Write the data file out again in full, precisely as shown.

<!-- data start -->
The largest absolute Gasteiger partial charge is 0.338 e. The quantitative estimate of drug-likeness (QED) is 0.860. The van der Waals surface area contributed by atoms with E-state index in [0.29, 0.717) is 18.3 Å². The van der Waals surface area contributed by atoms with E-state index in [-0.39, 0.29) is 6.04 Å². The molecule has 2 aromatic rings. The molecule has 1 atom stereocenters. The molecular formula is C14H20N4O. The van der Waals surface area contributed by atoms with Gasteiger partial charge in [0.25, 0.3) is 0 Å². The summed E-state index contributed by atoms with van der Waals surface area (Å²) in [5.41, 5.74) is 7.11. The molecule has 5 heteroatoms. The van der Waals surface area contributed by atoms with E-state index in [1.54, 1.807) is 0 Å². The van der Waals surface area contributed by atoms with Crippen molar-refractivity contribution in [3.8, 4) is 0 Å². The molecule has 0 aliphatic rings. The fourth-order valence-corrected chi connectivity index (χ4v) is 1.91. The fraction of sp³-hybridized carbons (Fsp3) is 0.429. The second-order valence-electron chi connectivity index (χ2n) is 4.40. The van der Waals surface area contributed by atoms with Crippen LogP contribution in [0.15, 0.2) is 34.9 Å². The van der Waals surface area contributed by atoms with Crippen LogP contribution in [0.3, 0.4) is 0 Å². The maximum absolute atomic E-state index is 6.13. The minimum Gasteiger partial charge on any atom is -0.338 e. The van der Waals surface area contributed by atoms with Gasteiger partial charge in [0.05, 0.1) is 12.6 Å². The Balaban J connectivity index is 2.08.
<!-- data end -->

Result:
The largest absolute Gasteiger partial charge is 0.338 e. The quantitative estimate of drug-likeness (QED) is 0.860. The van der Waals surface area contributed by atoms with E-state index in [0.29, 0.717) is 18.3 Å². The van der Waals surface area contributed by atoms with E-state index in [-0.39, 0.29) is 6.04 Å². The molecule has 2 aromatic rings. The molecule has 1 atom stereocenters. The molecular formula is C14H20N4O. The van der Waals surface area contributed by atoms with Gasteiger partial charge in [0.25, 0.3) is 0 Å². The summed E-state index contributed by atoms with van der Waals surface area (Å²) in [5.41, 5.74) is 7.11. The molecule has 5 heteroatoms. The van der Waals surface area contributed by atoms with E-state index in [1.54, 1.807) is 0 Å². The van der Waals surface area contributed by atoms with Crippen molar-refractivity contribution in [3.8, 4) is 0 Å². The molecule has 0 aliphatic rings. The fourth-order valence-corrected chi connectivity index (χ4v) is 1.91. The fraction of sp³-hybridized carbons (Fsp3) is 0.429. The second-order valence-electron chi connectivity index (χ2n) is 4.40. The van der Waals surface area contributed by atoms with Crippen LogP contribution in [0.15, 0.2) is 34.9 Å². The van der Waals surface area contributed by atoms with Crippen LogP contribution in [0.3, 0.4) is 0 Å². The maximum absolute atomic E-state index is 6.13. The minimum Gasteiger partial charge on any atom is -0.338 e. The van der Waals surface area contributed by atoms with Gasteiger partial charge in [0.05, 0.1) is 12.6 Å². The Balaban J connectivity index is 2.08.